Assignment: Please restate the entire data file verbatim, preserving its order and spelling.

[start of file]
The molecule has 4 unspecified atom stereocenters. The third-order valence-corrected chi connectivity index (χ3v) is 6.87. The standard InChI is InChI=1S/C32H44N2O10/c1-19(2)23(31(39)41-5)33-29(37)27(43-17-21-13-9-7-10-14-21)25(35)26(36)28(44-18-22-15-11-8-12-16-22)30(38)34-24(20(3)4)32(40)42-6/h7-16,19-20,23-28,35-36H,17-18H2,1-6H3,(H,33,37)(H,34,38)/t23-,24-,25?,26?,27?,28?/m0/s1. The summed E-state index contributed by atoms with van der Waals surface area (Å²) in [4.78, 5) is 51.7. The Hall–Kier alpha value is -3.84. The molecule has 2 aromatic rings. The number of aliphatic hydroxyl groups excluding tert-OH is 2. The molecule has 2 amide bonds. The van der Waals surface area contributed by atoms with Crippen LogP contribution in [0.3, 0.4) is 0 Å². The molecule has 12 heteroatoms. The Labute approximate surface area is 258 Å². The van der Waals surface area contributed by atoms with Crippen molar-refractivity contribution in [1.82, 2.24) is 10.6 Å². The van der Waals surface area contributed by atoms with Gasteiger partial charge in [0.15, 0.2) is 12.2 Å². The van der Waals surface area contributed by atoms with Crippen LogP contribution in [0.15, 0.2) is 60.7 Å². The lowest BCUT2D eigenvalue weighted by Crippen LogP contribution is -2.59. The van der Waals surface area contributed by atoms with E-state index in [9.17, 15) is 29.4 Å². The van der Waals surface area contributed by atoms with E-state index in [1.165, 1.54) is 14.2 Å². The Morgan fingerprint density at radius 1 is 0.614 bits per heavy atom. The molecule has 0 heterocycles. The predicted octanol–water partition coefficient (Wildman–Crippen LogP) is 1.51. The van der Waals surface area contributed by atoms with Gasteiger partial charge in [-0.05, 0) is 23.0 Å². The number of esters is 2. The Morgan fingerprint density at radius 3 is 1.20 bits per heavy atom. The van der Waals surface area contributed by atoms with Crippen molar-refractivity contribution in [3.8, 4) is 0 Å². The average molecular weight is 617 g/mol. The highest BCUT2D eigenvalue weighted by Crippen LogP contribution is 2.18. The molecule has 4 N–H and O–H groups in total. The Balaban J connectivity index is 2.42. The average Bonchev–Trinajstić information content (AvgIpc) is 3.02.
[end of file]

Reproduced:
The molecule has 4 unspecified atom stereocenters. The third-order valence-corrected chi connectivity index (χ3v) is 6.87. The standard InChI is InChI=1S/C32H44N2O10/c1-19(2)23(31(39)41-5)33-29(37)27(43-17-21-13-9-7-10-14-21)25(35)26(36)28(44-18-22-15-11-8-12-16-22)30(38)34-24(20(3)4)32(40)42-6/h7-16,19-20,23-28,35-36H,17-18H2,1-6H3,(H,33,37)(H,34,38)/t23-,24-,25?,26?,27?,28?/m0/s1. The summed E-state index contributed by atoms with van der Waals surface area (Å²) in [4.78, 5) is 51.7. The Hall–Kier alpha value is -3.84. The molecule has 2 aromatic rings. The number of aliphatic hydroxyl groups excluding tert-OH is 2. The molecule has 2 amide bonds. The van der Waals surface area contributed by atoms with Crippen LogP contribution in [0.3, 0.4) is 0 Å². The molecule has 12 heteroatoms. The Labute approximate surface area is 258 Å². The van der Waals surface area contributed by atoms with Crippen molar-refractivity contribution in [1.82, 2.24) is 10.6 Å². The van der Waals surface area contributed by atoms with Gasteiger partial charge in [0.15, 0.2) is 12.2 Å². The van der Waals surface area contributed by atoms with Crippen LogP contribution in [0.15, 0.2) is 60.7 Å². The lowest BCUT2D eigenvalue weighted by Crippen LogP contribution is -2.59. The van der Waals surface area contributed by atoms with E-state index in [9.17, 15) is 29.4 Å². The van der Waals surface area contributed by atoms with E-state index in [1.165, 1.54) is 14.2 Å². The Morgan fingerprint density at radius 1 is 0.614 bits per heavy atom. The molecule has 0 heterocycles. The predicted octanol–water partition coefficient (Wildman–Crippen LogP) is 1.51. The van der Waals surface area contributed by atoms with Gasteiger partial charge in [-0.05, 0) is 23.0 Å². The number of esters is 2. The Morgan fingerprint density at radius 3 is 1.20 bits per heavy atom. The van der Waals surface area contributed by atoms with Crippen molar-refractivity contribution in [3.8, 4) is 0 Å². The average molecular weight is 617 g/mol. The highest BCUT2D eigenvalue weighted by Crippen LogP contribution is 2.18. The molecule has 4 N–H and O–H groups in total. The Balaban J connectivity index is 2.42. The average Bonchev–Trinajstić information content (AvgIpc) is 3.02.